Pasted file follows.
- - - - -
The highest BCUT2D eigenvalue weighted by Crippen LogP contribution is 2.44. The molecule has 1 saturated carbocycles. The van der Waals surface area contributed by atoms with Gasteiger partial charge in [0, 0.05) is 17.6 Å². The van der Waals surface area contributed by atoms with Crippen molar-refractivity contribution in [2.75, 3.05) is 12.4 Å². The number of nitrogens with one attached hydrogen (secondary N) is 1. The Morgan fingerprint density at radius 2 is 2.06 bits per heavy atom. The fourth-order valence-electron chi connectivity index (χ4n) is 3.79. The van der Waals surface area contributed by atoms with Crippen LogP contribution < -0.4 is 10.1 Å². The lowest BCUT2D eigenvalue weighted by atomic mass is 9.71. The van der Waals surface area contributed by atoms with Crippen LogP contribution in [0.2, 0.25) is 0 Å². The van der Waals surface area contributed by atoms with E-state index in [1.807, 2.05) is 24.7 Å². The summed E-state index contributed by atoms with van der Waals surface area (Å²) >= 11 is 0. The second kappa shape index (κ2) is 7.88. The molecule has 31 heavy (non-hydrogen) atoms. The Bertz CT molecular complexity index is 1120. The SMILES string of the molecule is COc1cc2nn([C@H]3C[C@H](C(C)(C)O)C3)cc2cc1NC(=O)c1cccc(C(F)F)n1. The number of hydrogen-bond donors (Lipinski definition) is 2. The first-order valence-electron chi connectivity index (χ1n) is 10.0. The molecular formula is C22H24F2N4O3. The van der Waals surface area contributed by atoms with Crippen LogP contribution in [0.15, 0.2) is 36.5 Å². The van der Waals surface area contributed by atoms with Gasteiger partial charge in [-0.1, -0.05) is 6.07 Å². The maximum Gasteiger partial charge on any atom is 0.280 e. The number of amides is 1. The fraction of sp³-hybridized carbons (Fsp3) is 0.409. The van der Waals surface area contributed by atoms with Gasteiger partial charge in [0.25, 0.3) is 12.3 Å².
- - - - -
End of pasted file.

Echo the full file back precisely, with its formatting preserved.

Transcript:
The highest BCUT2D eigenvalue weighted by Crippen LogP contribution is 2.44. The molecule has 1 saturated carbocycles. The van der Waals surface area contributed by atoms with Gasteiger partial charge in [0, 0.05) is 17.6 Å². The van der Waals surface area contributed by atoms with Crippen molar-refractivity contribution in [2.75, 3.05) is 12.4 Å². The number of nitrogens with one attached hydrogen (secondary N) is 1. The Morgan fingerprint density at radius 2 is 2.06 bits per heavy atom. The fourth-order valence-electron chi connectivity index (χ4n) is 3.79. The van der Waals surface area contributed by atoms with Crippen LogP contribution < -0.4 is 10.1 Å². The lowest BCUT2D eigenvalue weighted by atomic mass is 9.71. The van der Waals surface area contributed by atoms with Crippen LogP contribution in [0.2, 0.25) is 0 Å². The van der Waals surface area contributed by atoms with E-state index in [1.807, 2.05) is 24.7 Å². The summed E-state index contributed by atoms with van der Waals surface area (Å²) >= 11 is 0. The second kappa shape index (κ2) is 7.88. The molecule has 31 heavy (non-hydrogen) atoms. The Bertz CT molecular complexity index is 1120. The SMILES string of the molecule is COc1cc2nn([C@H]3C[C@H](C(C)(C)O)C3)cc2cc1NC(=O)c1cccc(C(F)F)n1. The number of hydrogen-bond donors (Lipinski definition) is 2. The first-order valence-electron chi connectivity index (χ1n) is 10.0. The molecular formula is C22H24F2N4O3. The van der Waals surface area contributed by atoms with Crippen LogP contribution in [0.15, 0.2) is 36.5 Å². The van der Waals surface area contributed by atoms with Gasteiger partial charge in [-0.1, -0.05) is 6.07 Å². The maximum Gasteiger partial charge on any atom is 0.280 e. The number of amides is 1. The fraction of sp³-hybridized carbons (Fsp3) is 0.409. The van der Waals surface area contributed by atoms with Gasteiger partial charge in [0.25, 0.3) is 12.3 Å².